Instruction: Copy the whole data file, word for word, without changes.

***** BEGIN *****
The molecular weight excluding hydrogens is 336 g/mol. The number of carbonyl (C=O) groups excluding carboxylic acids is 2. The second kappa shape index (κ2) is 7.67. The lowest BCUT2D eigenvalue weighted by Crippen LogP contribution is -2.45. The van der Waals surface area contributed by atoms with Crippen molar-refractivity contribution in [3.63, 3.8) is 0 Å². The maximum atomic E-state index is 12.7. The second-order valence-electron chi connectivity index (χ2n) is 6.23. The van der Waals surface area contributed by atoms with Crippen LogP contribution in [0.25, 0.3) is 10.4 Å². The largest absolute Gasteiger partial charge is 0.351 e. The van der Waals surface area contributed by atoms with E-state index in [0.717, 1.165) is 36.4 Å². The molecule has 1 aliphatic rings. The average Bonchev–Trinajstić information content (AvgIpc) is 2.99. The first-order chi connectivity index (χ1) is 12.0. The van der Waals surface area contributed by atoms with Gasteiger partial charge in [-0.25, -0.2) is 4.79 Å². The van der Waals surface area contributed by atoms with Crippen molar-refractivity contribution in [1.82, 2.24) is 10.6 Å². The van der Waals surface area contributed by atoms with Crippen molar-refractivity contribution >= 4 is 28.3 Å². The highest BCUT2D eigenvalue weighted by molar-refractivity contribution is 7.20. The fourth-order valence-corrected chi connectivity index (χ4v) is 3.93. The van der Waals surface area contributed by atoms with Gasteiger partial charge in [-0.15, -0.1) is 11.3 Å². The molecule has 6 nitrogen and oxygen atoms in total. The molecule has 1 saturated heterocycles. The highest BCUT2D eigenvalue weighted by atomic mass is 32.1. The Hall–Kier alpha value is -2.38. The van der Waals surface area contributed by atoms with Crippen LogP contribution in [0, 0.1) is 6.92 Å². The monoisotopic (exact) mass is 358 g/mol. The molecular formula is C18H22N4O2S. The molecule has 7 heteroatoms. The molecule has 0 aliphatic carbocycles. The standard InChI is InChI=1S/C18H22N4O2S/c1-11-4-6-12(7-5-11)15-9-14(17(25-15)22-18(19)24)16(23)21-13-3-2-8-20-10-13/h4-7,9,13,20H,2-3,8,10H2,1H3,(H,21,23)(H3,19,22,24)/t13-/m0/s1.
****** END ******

The molecular weight excluding hydrogens is 336 g/mol. The number of carbonyl (C=O) groups excluding carboxylic acids is 2. The second kappa shape index (κ2) is 7.67. The lowest BCUT2D eigenvalue weighted by Crippen LogP contribution is -2.45. The van der Waals surface area contributed by atoms with Crippen molar-refractivity contribution in [3.63, 3.8) is 0 Å². The maximum atomic E-state index is 12.7. The second-order valence-electron chi connectivity index (χ2n) is 6.23. The van der Waals surface area contributed by atoms with Crippen LogP contribution in [0.25, 0.3) is 10.4 Å². The largest absolute Gasteiger partial charge is 0.351 e. The van der Waals surface area contributed by atoms with E-state index in [0.717, 1.165) is 36.4 Å². The molecule has 1 aliphatic rings. The average Bonchev–Trinajstić information content (AvgIpc) is 2.99. The first-order chi connectivity index (χ1) is 12.0. The van der Waals surface area contributed by atoms with Gasteiger partial charge in [-0.25, -0.2) is 4.79 Å². The van der Waals surface area contributed by atoms with Crippen molar-refractivity contribution in [1.82, 2.24) is 10.6 Å². The van der Waals surface area contributed by atoms with Crippen molar-refractivity contribution >= 4 is 28.3 Å². The highest BCUT2D eigenvalue weighted by molar-refractivity contribution is 7.20. The fourth-order valence-corrected chi connectivity index (χ4v) is 3.93. The van der Waals surface area contributed by atoms with Gasteiger partial charge in [-0.15, -0.1) is 11.3 Å². The molecule has 6 nitrogen and oxygen atoms in total. The molecule has 1 saturated heterocycles. The highest BCUT2D eigenvalue weighted by atomic mass is 32.1. The Hall–Kier alpha value is -2.38. The van der Waals surface area contributed by atoms with Crippen LogP contribution in [0, 0.1) is 6.92 Å². The monoisotopic (exact) mass is 358 g/mol. The molecular formula is C18H22N4O2S. The molecule has 7 heteroatoms. The molecule has 0 aliphatic carbocycles. The standard InChI is InChI=1S/C18H22N4O2S/c1-11-4-6-12(7-5-11)15-9-14(17(25-15)22-18(19)24)16(23)21-13-3-2-8-20-10-13/h4-7,9,13,20H,2-3,8,10H2,1H3,(H,21,23)(H3,19,22,24)/t13-/m0/s1.